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  1. #21
    PeterB's Avatar
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    Quote Originally Posted by Bill Burk View Post
    There's meter spectral response, human eye spectral response, film spectral response and the spectral distribution of light and the "color" of the test target. Lots of variables.

    Many people inadvertently obtain a "Tungsten" speed rating by their tests without realizing it.

    Others put an 80b filter over the light or lens to (at least partially) simulate daylight.

    More important in my mind is to stick with a test plan where you understand it's limitations, and strive for consistency. Yes it's significant in your case, but if your test-to-test result stayed within 2/3 stop (or 2/3 N step), then you can use your test to control your processes.
    Thanks again Bill. I agree with what you wrote above. I might perform one more test before deciding on what process control test I will regularly perform. That test I'll do is to repeat my testing of photographing a transmission step tablet under particular controlled conditions. That is to stick the tablet onto a piece of white translucent perspex, masking off all areas outside the tablet as seen by the camera then affixing that assembly to an outside facing window, and finally draping a black cloth between the mask and the camera to ensure no additional light can enter. This is about as controlled as I can get the conditions when including the camera in the testing process.

    regards
    Peter

  2. #22
    Stephen Benskin's Avatar
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    Quote Originally Posted by Michael R 1974 View Post
    I'm not defending OPs particular test method, but I think Phil Davis overstates the case slightly. After all he had to sell books too.
    Michael, you've said it yourself how a lot of people get by with bad testing techniques because of the tolerances in the photographic process. In order for a black box approach to work properly, you need to know what goes in as well as what comes out. The higher the confidence with the input, the higher confidence in the results, and the more likely testing errors will be identified.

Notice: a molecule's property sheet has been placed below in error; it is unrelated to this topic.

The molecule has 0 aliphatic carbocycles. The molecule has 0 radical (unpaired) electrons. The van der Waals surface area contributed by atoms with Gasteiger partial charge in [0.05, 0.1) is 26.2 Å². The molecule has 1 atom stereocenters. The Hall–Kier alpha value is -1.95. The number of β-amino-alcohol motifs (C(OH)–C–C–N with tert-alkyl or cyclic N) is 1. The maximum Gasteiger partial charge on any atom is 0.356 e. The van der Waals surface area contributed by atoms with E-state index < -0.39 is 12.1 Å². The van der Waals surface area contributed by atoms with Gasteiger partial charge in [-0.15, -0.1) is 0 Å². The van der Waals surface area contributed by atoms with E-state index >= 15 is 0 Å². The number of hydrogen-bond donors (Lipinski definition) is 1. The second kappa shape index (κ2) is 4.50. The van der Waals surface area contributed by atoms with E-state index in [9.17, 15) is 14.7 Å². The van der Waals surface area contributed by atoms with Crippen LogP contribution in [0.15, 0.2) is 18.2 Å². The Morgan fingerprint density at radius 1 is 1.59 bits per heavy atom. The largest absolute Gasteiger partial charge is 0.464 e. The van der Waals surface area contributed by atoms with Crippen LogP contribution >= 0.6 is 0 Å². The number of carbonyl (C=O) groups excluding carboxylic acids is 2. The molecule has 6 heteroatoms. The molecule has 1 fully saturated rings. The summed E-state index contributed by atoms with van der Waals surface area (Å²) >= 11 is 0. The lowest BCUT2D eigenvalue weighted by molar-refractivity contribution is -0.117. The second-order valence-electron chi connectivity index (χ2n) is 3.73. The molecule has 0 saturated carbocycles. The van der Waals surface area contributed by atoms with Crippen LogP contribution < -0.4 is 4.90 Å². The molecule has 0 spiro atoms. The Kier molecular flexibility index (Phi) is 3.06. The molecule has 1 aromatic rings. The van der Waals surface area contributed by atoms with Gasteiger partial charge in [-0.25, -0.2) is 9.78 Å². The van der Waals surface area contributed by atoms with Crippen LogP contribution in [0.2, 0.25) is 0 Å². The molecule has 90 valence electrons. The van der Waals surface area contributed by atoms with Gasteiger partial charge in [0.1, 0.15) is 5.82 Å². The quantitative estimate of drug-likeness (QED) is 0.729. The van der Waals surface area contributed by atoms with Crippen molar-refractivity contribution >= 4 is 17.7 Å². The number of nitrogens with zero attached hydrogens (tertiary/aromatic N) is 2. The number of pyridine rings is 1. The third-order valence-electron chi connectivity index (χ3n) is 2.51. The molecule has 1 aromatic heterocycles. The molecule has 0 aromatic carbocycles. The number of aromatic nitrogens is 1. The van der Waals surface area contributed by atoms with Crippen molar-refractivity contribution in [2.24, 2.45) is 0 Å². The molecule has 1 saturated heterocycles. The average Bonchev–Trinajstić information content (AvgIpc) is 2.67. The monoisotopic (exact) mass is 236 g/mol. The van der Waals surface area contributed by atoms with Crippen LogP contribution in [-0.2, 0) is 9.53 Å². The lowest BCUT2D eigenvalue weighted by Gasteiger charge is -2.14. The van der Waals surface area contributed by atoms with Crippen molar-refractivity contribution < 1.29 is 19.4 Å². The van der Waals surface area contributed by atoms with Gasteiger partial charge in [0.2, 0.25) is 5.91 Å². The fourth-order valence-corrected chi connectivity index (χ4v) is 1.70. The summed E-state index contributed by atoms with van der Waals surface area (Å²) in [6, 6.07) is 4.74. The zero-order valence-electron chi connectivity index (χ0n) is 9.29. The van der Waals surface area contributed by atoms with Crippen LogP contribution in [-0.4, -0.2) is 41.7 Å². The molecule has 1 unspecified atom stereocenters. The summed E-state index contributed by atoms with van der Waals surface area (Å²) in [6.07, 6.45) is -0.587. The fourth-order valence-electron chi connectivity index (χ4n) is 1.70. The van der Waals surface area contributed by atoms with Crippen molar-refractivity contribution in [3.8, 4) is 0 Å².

Last edited by Stephen Benskin; 04-24-2013 at 07:07 PM. Click to view previous post history.

  3. #23

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    I don't disagree. I just think Davis is a little "over the top". There's bad in-camera testing and then there's bad in-camera testing. Knowing the variables and pitfalls can help one design a much better test - although I agree it will never be as good as a contact test. I credit you with helping me to see that. But even when it comes to contacting (not contacting in the camera), I still have some issues to sort through in my own tests. I still find it difficult to do properly because I don't have a sensitometer. Using an enlarger is the closest most people can get. But even though the illumination is exceptionally even (at least in my case), timing an exposure precisely without a shutter, and knowing the actual illuminance at the film plane/baseboard is problematic. So basically I'm saying it's hard to figure out the exposure.

  4. #24
    Stephen Benskin's Avatar
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    Good analogies are hard.

    I was fortunate enough to have my sensitometer calibrated at one time. I also used a calibrated step tablet, and my old boss paid. Whether it's still calibrated is anyone's guess. I took it to that level because once done, there was less worry, and someone else paid (I paid for the sensitometer though).
    Last edited by Stephen Benskin; 04-25-2013 at 12:11 AM. Click to view previous post history.

  5. #25
    Bill Burk's Avatar
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    Quote Originally Posted by PeterB View Post
    This is about as controlled as I can get the conditions when including the camera in the testing process.
    I'd recommend an artificial light source. I think actual daylight is too hard to control, it may vary too much to give you consistent results (so while it is the correct light source to match your shooting planned conditions, it's not as good for testing since it is different each time you use it).

    Your test sounds simple enough that you could make a "light box" to hold behind the white translucent perspex that turns it into a "light table"

  6. #26
    Bill Burk's Avatar
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    PeterB,